help in these Bit operations...

not_an_xpert
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Hello all,
Recently I had hit upon a document on efficient C optimisations... most of them are bit manipulation operations
as i was going thro' the doc. i'd some doubts.. cud the experts throw some light on these

1) (x+y) equals ((x&y)+(x|y)) equals ((x^y)+2*(x&y)).  How is this possible
2) Given 2's complement integer values x and y, the minimum can be computed without any branches
     as x+(((y-x)>>(WORDBITS-1))&(y-x)).  how can they arrive on this
3) Similarly  Given a 2's complement binary integer value x, (x&-x) is the least significant 1 bit.

It s not any Home work question(S).
I can provide the doc. if reqd.

TIA
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Hi agan not_an_xpert,

Starting with the easy question first, :)

Your third question addresses a very common technique for determining the rightmost 1-bit in a word.  Let's assume an integer with a value of 8.  According to the formula that you've given:


00001000  (binary value of 8)
11111000  (binary value of -8)
------------   & operation
00001000  Result


In this case the result isn't very impressive, but watch what happens when you use a value with more bits.

01011000  (binary vaue of  88)
10101000  (binary value of -88)
------------   & operation
00001000  Result



Question 1 is similar.  88 was a nice number.  Let's add it to 43

01011000  (binary value of 88)
00101011  (binary value of 43)
------------   + operation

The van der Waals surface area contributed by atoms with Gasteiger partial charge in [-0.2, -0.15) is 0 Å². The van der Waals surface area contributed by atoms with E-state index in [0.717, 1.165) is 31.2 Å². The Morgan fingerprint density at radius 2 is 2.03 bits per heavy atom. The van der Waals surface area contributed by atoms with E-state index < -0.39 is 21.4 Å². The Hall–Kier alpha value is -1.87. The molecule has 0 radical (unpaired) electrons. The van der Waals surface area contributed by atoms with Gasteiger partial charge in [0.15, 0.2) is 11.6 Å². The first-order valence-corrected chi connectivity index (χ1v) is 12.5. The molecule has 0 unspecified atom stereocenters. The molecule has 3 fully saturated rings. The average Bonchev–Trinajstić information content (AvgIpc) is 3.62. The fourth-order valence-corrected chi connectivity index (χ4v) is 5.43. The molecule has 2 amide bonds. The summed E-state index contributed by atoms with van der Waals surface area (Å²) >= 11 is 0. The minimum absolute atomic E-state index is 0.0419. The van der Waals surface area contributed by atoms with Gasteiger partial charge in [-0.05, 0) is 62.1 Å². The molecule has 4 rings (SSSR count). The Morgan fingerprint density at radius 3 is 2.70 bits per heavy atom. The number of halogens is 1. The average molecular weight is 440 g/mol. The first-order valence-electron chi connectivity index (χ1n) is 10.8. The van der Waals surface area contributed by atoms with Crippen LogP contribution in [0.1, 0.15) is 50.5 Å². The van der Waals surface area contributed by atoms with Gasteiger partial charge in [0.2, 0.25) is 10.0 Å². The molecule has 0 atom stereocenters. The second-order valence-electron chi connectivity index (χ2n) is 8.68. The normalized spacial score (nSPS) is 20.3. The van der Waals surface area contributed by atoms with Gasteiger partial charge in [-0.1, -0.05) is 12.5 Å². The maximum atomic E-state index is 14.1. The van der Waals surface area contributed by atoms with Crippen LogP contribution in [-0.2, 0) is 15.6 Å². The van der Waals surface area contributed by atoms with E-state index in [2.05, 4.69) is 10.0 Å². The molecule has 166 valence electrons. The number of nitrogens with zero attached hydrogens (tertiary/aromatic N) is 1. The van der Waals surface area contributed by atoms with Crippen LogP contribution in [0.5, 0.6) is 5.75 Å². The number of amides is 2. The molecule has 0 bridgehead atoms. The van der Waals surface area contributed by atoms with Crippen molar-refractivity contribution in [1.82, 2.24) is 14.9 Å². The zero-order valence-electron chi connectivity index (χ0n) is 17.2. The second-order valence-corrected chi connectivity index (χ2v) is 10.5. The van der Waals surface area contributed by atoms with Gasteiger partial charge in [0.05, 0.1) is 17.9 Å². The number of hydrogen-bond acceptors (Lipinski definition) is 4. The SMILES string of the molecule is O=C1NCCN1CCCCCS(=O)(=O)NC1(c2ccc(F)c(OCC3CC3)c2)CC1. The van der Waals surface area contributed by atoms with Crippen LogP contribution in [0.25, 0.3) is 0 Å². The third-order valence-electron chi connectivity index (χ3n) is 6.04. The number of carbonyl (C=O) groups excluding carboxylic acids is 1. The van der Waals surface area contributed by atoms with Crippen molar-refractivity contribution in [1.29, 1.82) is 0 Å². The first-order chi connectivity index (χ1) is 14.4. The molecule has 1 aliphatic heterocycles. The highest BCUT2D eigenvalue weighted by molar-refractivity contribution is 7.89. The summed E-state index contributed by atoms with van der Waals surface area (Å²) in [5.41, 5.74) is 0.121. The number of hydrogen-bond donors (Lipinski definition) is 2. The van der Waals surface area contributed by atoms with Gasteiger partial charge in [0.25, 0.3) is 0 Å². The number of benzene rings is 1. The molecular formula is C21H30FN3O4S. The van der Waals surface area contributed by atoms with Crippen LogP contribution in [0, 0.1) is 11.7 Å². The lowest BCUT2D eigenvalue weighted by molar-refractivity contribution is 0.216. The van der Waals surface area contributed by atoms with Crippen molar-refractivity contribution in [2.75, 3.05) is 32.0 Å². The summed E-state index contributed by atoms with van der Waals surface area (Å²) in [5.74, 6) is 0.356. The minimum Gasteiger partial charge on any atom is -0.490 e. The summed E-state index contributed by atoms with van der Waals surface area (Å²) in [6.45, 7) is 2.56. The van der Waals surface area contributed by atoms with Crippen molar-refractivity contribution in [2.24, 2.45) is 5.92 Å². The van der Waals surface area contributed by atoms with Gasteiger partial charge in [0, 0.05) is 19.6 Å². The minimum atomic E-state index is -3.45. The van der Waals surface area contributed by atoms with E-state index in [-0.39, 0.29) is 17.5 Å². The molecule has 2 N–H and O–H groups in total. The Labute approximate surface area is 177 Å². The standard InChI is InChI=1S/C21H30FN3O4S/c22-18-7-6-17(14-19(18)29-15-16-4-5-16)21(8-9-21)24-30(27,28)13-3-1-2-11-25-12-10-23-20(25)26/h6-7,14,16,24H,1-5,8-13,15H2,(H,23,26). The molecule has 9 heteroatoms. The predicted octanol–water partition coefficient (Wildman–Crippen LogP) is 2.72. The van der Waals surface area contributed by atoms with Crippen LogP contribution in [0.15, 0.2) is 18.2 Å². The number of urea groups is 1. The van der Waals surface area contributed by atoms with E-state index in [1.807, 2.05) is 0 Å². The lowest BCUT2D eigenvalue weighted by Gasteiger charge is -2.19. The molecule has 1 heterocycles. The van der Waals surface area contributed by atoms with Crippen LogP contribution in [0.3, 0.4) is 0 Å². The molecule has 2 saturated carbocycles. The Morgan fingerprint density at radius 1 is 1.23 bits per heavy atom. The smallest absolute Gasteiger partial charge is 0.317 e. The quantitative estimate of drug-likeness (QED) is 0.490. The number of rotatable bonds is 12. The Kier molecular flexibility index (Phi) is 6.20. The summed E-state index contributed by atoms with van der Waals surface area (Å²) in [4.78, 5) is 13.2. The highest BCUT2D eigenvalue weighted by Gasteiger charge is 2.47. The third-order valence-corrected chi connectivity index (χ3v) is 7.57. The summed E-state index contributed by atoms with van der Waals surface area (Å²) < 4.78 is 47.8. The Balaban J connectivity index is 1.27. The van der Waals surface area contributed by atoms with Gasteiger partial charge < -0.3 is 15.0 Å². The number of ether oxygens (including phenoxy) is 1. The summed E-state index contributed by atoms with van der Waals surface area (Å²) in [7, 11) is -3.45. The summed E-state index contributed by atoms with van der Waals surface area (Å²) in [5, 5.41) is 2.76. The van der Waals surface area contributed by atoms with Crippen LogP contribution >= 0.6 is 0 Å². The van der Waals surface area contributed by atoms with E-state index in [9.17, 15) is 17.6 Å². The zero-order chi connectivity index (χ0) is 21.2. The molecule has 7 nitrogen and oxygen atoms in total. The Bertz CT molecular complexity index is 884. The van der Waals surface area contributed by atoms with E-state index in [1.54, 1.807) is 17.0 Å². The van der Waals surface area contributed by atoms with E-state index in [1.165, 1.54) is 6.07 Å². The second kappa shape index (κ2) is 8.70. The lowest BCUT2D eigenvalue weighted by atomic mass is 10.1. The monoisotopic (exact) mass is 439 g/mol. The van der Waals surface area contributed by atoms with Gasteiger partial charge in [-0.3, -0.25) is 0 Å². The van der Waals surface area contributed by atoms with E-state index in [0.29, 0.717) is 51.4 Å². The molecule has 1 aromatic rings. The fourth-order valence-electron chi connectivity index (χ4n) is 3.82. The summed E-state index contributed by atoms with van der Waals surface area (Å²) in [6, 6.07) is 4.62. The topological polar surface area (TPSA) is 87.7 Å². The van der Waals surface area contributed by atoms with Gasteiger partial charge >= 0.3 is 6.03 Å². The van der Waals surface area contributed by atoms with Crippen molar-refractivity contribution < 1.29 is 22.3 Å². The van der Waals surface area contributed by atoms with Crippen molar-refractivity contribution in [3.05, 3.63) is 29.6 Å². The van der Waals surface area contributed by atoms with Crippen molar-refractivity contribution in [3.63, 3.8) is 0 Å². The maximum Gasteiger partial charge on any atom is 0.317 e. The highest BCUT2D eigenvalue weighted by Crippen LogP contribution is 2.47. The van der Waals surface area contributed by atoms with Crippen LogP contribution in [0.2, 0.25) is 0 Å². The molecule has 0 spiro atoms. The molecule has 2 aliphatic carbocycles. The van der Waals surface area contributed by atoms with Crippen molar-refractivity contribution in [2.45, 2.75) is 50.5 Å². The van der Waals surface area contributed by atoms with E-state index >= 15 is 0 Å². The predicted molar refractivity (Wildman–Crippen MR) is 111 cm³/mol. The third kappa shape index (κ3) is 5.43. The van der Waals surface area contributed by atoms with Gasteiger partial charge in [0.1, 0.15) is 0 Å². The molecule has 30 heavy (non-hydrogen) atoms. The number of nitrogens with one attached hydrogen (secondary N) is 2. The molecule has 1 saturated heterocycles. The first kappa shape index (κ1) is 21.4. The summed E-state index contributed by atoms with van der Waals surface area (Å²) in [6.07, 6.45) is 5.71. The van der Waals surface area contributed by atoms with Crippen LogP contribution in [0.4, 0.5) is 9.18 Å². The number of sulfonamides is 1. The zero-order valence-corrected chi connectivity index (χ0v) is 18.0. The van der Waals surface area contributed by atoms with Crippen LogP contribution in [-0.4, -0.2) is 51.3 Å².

10000011   (131)


Now let's do it with the math in the formula:

01011000  (88)
00101011  (43)
------------   & operation
00001000  (Save this)


01011000  (88)
00101011  (43)
------------   | operation
01111011  (Save this too)

00001000  (Save 1)
01111011  (Save 2)
------------   + Operation
10000011   (Looks like we got 131 again :)  )



01011000  (88)
00101011  (43)
------------   ^ operation
01110011  (Save 3)

00001000  (Save 1 -- x&y)
00000010  (2)
------------   * (Multiply)
00010000  (Save 4)

01110011  (Save 3)
00010000  (Save 4)
------------   + Operation
10000011  (131 again.  Son of a gun)


Question 2 is the longest to fully explain.  The short explanation is the a min() function can be performed logically or arithmetically.  You're used to seeing a min() function defined logically:

#define min(a,b) (a < b ? a : b)

Arithmetically, min(a,b) is the average, - 1/s of the difference:

#define min(a,b) (((a+b)/2) - abs(a-b))

The formula that you've given is an extension of this simple definition.


Kent


Geez, you'd think that I'd never typed before.  Plus I failed to simplify.  The last dozen lines of the previous post should read:

Question 2 is the longest to fully explain.  The short explanation is that a min() function can be performed logically or arithmetically.  You're used to seeing a min() function defined logically:

#define min(a,b) (a < b ? a : b)


Arithmetically, min(a,b) is the average, - 1/2 of the difference:

#define min(a,b) (((a+b)/2) - (abs(a-b)/2)

Which can be written more simply as:

#define min(a,b) ((a+b - abs(a-b)) / 2)

The formula that you've given is an extension of this simple definition.


Kent

Commented:
How are these manipulations to be considered optimizations?
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Hi klopex,

At the programming level, they're certainly no simpler or shorter than the straightforward math.

But at the hardware level the magic of mathematics can be used to simplify a lot of processes.  It's not necessary to define gates for all of the logical operations.  XOR is a function of AND and OR, etc.

After all, the fastest 1's complement machines in the world couldn't add -- they inverted the second operand and subtracted.


Kent

Commented:
These are "optimizations" in the sense that a smart programmer or a smart compiler
could say, hmmm, at this instant in the code, the adder is busy, but the logical processor
is idle-- let's do this next add in the logical unit.   (This assumes a CPU that can issue
several instructions in parallel, and has separate adders and logical (boolean) units).

Commented: